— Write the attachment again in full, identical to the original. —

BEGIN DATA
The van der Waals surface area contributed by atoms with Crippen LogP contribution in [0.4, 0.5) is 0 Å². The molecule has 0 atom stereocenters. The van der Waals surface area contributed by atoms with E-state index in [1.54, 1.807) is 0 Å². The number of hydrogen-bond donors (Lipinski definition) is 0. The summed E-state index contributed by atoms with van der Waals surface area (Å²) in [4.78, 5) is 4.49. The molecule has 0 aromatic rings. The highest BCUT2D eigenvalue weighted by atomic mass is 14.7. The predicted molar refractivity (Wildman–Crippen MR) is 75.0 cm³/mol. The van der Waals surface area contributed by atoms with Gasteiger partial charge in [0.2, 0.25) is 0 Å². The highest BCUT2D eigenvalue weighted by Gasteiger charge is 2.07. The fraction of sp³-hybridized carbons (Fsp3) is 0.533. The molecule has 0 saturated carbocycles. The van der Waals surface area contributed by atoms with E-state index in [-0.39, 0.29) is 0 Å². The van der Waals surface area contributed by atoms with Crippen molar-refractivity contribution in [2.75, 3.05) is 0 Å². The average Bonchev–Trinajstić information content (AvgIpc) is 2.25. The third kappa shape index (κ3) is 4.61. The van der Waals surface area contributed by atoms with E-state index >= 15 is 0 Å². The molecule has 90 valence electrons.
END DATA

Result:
The van der Waals surface area contributed by atoms with Crippen LogP contribution in [0.4, 0.5) is 0 Å². The molecule has 0 atom stereocenters. The van der Waals surface area contributed by atoms with E-state index in [1.54, 1.807) is 0 Å². The number of hydrogen-bond donors (Lipinski definition) is 0. The summed E-state index contributed by atoms with van der Waals surface area (Å²) in [4.78, 5) is 4.49. The molecule has 0 aromatic rings. The highest BCUT2D eigenvalue weighted by atomic mass is 14.7. The predicted molar refractivity (Wildman–Crippen MR) is 75.0 cm³/mol. The van der Waals surface area contributed by atoms with Gasteiger partial charge in [0.2, 0.25) is 0 Å². The highest BCUT2D eigenvalue weighted by Gasteiger charge is 2.07. The fraction of sp³-hybridized carbons (Fsp3) is 0.533. The molecule has 0 saturated carbocycles. The van der Waals surface area contributed by atoms with E-state index in [-0.39, 0.29) is 0 Å². The van der Waals surface area contributed by atoms with Crippen molar-refractivity contribution in [2.75, 3.05) is 0 Å². The average Bonchev–Trinajstić information content (AvgIpc) is 2.25. The third kappa shape index (κ3) is 4.61. The van der Waals surface area contributed by atoms with E-state index >= 15 is 0 Å². The molecule has 90 valence electrons.